Cases of Interest in Fiduciary Administration

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1. Life Tenant’s Intentional Failure to Pay Property Taxes and Maintain Hazard Insurance Constituted Waste and Justified Extinguishing Life Estate.
In this case the life tenant refused to pay real property taxes on the real estate and the premiums on hazard insurance on the property. The remainder beneficiary had to pay the taxes and the premiums and then (a) sought recovery for those payments from the life tenant on the basis of unjust enrichment and (b) sought to extinguish the life estate which the life tenant had. The Appellate Division, Second Department, reversing the Supreme Court, held on a motion for Summary Judgment in favor of the remainder beneficiary. The court held that remainder beneficiary had demonstrated a prima facie for recovery of damages and in these circumstance equity warranted ending the life estate. Mani Omni Realty Corp. v. Matus, 124 A.D.3d 604, 1 N.Y.S.3d 319 (2d Dep’t 2015).

2. Failure to Establish Due Execution of Will Justified Denial of Probate
In this case because the lawyer never met with the decedent, no one from the lawyer’s office was present at the execution of the Will, the inability to produce notes, from which the Will was supposed to have been written, and the uncertainty surrounding the execution ceremony itself, the Appellate Division “declined to disturb” the Surrogate Court’s decision to deny probate. In re Walker, 124 A.D.3d 970, 2 N.Y.S.3d 628 (3d Dep’t 2015).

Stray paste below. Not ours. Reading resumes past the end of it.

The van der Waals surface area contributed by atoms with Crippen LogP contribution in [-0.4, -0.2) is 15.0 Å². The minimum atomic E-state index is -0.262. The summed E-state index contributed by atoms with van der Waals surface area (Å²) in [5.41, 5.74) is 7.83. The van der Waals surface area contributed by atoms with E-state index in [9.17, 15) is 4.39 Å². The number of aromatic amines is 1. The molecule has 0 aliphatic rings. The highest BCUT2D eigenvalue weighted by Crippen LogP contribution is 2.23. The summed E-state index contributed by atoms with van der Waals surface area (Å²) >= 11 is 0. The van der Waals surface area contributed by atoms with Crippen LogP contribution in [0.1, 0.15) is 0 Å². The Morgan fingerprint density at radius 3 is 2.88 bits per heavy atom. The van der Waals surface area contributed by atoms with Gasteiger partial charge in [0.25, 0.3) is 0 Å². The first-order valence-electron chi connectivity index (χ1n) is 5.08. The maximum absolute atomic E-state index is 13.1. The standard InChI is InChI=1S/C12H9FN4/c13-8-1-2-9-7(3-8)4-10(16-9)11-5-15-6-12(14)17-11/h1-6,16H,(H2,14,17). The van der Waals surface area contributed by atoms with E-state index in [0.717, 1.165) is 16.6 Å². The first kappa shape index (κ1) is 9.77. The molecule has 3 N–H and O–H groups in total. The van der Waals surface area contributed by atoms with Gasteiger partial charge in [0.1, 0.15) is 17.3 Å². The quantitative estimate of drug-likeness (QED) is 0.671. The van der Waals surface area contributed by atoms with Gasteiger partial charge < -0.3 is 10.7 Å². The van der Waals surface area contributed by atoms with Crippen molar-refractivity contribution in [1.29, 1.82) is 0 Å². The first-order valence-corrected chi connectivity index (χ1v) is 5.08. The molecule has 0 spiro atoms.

3. Interested Third Party Cannot Challenge the Amount of an Estate’s Tax Liability
The Ninth Circuit Court of Appeals has held that an interested third party in the estate has no standing regarding tax liability of the estate, and that only the estate itself can contest the tax assessment. The Court further determined that the government sovereign immunity prohibits and an interested third party from requesting re-consideration of tax liability and that the filing of the claim for a refund satisfies due process. United States v. Cowles-Reed, 114 A.F.T.F.2d 5612 (9th Cir. 2014).
4. Trust Statute of Limitations: The Limitations Period Does Not Begin to Run Even Thought Trust Property Consists Only Of A Claim Against The Trustee

In this case the trustee of Trust 1 transferred all of the trust property to Trust 2, of which he was also the settlor and trustee. Seven years later the trustee died. The trustee’s son, the sole beneficiary of Trust 1, brought an action alleging violation of fiduciary duty. The Supreme Court of New Hampshire reversing the Trial Court, and citing restatement (Third) of Trusts §2, comment I, and the Reporter’s Notes, held that Trust I did not cease to exist when all of its property was transferred to Trust 2, because Trust 1 held a chose in action against the trustee. The Court remanded the case for trial on the remaining issues of both law and fact. In re Theresa Houlahan Trust, 101 A.3d 599 (N.H 2014).